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Thirty-Nine Articles, or Articles of Religion 

The Thirty-Nine Articles were the result of a long process in which the Church of England attempted to provide a theological foundation for its existence during the doctrinal conflicts of the sixteenth century. The conflicts arose from the competing views between Protestants and Roman Catholics as well as controversy within the Church of England itself. The Articles are not a creed nor are they a confessional statement such as those produced by the churches of the Reformation. They seek only to provide a basic consensus on disputed points and to separate the Church of England from certain Roman Catholic doctrines which were regarded as medieval abuses or superstitions. At the same time, however, they affirmed other aspects of Christian belief which were held in the Roman Catholic Church.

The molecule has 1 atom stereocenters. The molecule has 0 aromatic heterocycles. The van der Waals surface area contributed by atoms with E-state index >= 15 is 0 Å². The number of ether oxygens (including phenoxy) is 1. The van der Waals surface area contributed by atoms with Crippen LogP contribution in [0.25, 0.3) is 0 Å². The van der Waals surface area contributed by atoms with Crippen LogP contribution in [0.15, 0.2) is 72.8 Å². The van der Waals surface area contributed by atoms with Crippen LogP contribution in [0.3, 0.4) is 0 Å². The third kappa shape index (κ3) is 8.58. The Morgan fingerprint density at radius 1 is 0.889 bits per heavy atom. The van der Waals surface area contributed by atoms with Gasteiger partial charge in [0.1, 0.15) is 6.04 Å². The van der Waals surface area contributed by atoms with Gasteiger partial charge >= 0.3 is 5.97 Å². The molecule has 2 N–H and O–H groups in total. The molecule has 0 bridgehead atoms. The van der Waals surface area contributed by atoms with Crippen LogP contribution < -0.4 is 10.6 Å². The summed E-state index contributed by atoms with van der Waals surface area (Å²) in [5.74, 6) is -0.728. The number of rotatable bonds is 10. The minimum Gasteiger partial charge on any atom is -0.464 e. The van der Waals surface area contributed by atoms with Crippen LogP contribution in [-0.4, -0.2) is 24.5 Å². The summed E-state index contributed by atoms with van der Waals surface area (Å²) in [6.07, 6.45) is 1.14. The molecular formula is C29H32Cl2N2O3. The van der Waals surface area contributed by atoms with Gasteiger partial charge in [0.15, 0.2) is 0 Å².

Glossary definitions provided courtesy of Church Publishing Incorporated, New York, NY,(All Rights reserved) from "An Episcopal Dictionary of the Church, A User Friendly Reference for Episcopalians," Don S. Armentrout and Robert Boak Slocum, editors.
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